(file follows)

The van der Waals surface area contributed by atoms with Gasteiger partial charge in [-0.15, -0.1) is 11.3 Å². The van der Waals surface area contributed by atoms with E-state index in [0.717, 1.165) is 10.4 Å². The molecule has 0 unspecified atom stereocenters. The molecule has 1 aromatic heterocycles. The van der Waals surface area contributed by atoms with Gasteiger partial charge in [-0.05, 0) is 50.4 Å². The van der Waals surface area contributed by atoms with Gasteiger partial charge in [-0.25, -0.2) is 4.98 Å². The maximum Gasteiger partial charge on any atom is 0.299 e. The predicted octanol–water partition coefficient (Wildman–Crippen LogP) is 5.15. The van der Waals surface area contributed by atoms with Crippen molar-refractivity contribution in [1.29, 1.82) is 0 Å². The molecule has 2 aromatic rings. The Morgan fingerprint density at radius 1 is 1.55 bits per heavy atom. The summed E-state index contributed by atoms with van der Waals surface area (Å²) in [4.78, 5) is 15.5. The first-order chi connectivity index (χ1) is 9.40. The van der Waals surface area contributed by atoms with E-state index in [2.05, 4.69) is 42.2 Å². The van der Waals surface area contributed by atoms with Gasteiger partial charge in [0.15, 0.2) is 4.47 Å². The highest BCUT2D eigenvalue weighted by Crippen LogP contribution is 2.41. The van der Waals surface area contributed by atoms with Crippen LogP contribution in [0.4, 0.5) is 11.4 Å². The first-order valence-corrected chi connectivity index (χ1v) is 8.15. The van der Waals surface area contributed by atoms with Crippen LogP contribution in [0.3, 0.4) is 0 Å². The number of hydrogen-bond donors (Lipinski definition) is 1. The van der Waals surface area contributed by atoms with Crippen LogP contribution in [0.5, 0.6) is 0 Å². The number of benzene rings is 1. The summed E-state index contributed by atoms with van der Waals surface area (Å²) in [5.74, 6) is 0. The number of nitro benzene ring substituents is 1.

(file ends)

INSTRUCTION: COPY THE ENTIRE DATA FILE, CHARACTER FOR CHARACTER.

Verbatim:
The van der Waals surface area contributed by atoms with Gasteiger partial charge in [-0.15, -0.1) is 11.3 Å². The van der Waals surface area contributed by atoms with E-state index in [0.717, 1.165) is 10.4 Å². The molecule has 0 unspecified atom stereocenters. The molecule has 1 aromatic heterocycles. The van der Waals surface area contributed by atoms with Gasteiger partial charge in [-0.05, 0) is 50.4 Å². The van der Waals surface area contributed by atoms with Gasteiger partial charge in [-0.25, -0.2) is 4.98 Å². The maximum Gasteiger partial charge on any atom is 0.299 e. The predicted octanol–water partition coefficient (Wildman–Crippen LogP) is 5.15. The van der Waals surface area contributed by atoms with Crippen molar-refractivity contribution in [1.29, 1.82) is 0 Å². The molecule has 2 aromatic rings. The Morgan fingerprint density at radius 1 is 1.55 bits per heavy atom. The summed E-state index contributed by atoms with van der Waals surface area (Å²) in [4.78, 5) is 15.5. The first-order chi connectivity index (χ1) is 9.40. The van der Waals surface area contributed by atoms with E-state index in [2.05, 4.69) is 42.2 Å². The van der Waals surface area contributed by atoms with Gasteiger partial charge in [0.15, 0.2) is 4.47 Å². The highest BCUT2D eigenvalue weighted by Crippen LogP contribution is 2.41. The van der Waals surface area contributed by atoms with Crippen LogP contribution in [0.4, 0.5) is 11.4 Å². The first-order valence-corrected chi connectivity index (χ1v) is 8.15. The van der Waals surface area contributed by atoms with Crippen LogP contribution in [0.3, 0.4) is 0 Å². The number of hydrogen-bond donors (Lipinski definition) is 1. The van der Waals surface area contributed by atoms with Crippen LogP contribution in [0.5, 0.6) is 0 Å². The number of benzene rings is 1. The summed E-state index contributed by atoms with van der Waals surface area (Å²) in [5.74, 6) is 0. The number of nitro benzene ring substituents is 1.